In 2010, Forrest Fenn, a successful art
"No one knows where that treasure chest is but me," Fenn told NPR. "If I die tomorrow, the knowledge of that location goes in the coffin with me."
Thousands have gone searching for Fenn's treasure that he hid during the Great Recession as a way to get people off their couches and into nature. While nobody has found it, two people have died in the pursuit of the treasure.
Fenn estimates he hid $2 million worth of gold and gems in this bronze box.
On June 18, 2017, authorities in New Mexico found a body in the Rio Grande River that they believe belongs to Paris Wallace, a 52-year-old pastor from Colorado, NBC News reports. While a positive identification hasn't been made yet, officers believe the recovered body is Wallace, whose family reported him missing last week after he went in search of the treasure.
While Pete Kassetas, chief of the New Mexico State Police, has called on Fenn to call off his treasure hunt, Fenn says he has no plans to end it.
"It is always tragic when someone dies, and this latest loss hit me very hard," Fenn told The New York Times in response to questions about Wallace's death.
"Life is too short to wear both a belt and suspenders," he said. "If someone drowns in the swimming pool we shouldn't drain the pool, we should teach people to swim."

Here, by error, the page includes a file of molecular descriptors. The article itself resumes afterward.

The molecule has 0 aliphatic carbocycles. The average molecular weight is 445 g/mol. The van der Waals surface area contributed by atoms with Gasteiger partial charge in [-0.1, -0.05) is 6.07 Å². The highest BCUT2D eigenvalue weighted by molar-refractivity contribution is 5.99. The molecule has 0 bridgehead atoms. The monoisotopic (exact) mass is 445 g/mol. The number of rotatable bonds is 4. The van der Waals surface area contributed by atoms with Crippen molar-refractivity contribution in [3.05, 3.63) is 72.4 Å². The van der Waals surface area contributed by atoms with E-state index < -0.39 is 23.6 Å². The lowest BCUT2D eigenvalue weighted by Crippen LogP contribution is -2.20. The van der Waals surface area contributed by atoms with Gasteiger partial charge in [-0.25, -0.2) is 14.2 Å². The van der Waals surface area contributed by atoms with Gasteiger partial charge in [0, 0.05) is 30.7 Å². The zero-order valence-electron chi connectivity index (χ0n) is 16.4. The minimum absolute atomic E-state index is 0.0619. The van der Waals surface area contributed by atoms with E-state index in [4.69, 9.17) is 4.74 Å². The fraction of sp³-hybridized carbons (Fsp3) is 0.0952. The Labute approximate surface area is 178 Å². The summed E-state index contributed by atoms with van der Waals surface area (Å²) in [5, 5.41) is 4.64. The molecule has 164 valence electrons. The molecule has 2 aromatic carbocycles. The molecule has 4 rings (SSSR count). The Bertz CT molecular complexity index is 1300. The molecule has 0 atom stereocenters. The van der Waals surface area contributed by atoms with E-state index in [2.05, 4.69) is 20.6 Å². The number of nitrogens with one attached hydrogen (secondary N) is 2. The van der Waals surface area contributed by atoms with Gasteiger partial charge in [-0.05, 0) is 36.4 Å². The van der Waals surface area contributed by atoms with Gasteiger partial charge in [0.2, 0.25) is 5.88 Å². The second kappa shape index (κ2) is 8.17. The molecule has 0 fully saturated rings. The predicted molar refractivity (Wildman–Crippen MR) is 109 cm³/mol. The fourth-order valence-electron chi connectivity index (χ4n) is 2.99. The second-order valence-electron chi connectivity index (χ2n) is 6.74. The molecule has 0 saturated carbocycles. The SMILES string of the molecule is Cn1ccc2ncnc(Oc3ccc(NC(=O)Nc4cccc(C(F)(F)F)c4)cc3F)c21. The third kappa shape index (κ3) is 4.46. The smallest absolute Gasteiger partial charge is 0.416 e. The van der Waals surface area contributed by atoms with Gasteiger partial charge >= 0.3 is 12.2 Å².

In January 2016, Randy Bilyeu, a 54-year-old grandfather, went missing in the New Mexico wilderness while searching for the treasure. While his car, raft, and dog were found a few days later, his skeletal remains were found near the Rio Grande last summer.
"We don't want to get anybody else lost. Be prepared. Take a GPS. Take at least one other person with you. And wait [until] the snow and the ice melt," Fenn told NPR.
According to the New York Times, Fenn estimates that the bronze box could contain treasures worth nearly $2 million including "265 gold coins, hundreds of gold nuggets, hundreds of rubies, eight emeralds, two Ceylon sapphires, many diamonds, two ancient Chinese jade carvings, pre-Columbian gold bracelets and fetishes, and more." The box itself measures 10x10 inches and weighs about 40 pounds with the treasure inside.
So far, Fenn has revealed several clues in a poem in his self-published book, The Thrill of the Chase, including these three important hints:
- It's hidden in the Rocky Mountains between Santa Fe and the Canadian border.
- You can find it at an elevation
- The box is not in a graveyard, a mine or near any structure.
While some question whether or not the treasure is a hoax, Fenn's friend Doug Preston says that he saw the bronze box filled with gold, emeralds, rubies and more before in Fenn's house before he hid it.
"The chest is gone. It's not in his house and it's not in his vault," Preston told NPR. "And also knowing Forrest for as long as I have, I can absolutely say with 100 percent confidence that he would never pull off a hoax. I'm absolutely sure that he hid that treasure chest."
As long as you take precautions, searching for the treasure can be a rewarding experience even if you don't find anything.
"I have actually seen some of the most spectacular scenery because of this that I never would've seen," Cynthia Meachum, a treasure hunter who has been out at least 60 times looking for the box, told NPR.
This story originally appeared on Townandcountrymag.com.
* Minor edits have been made by the Townandcountry.ph editors.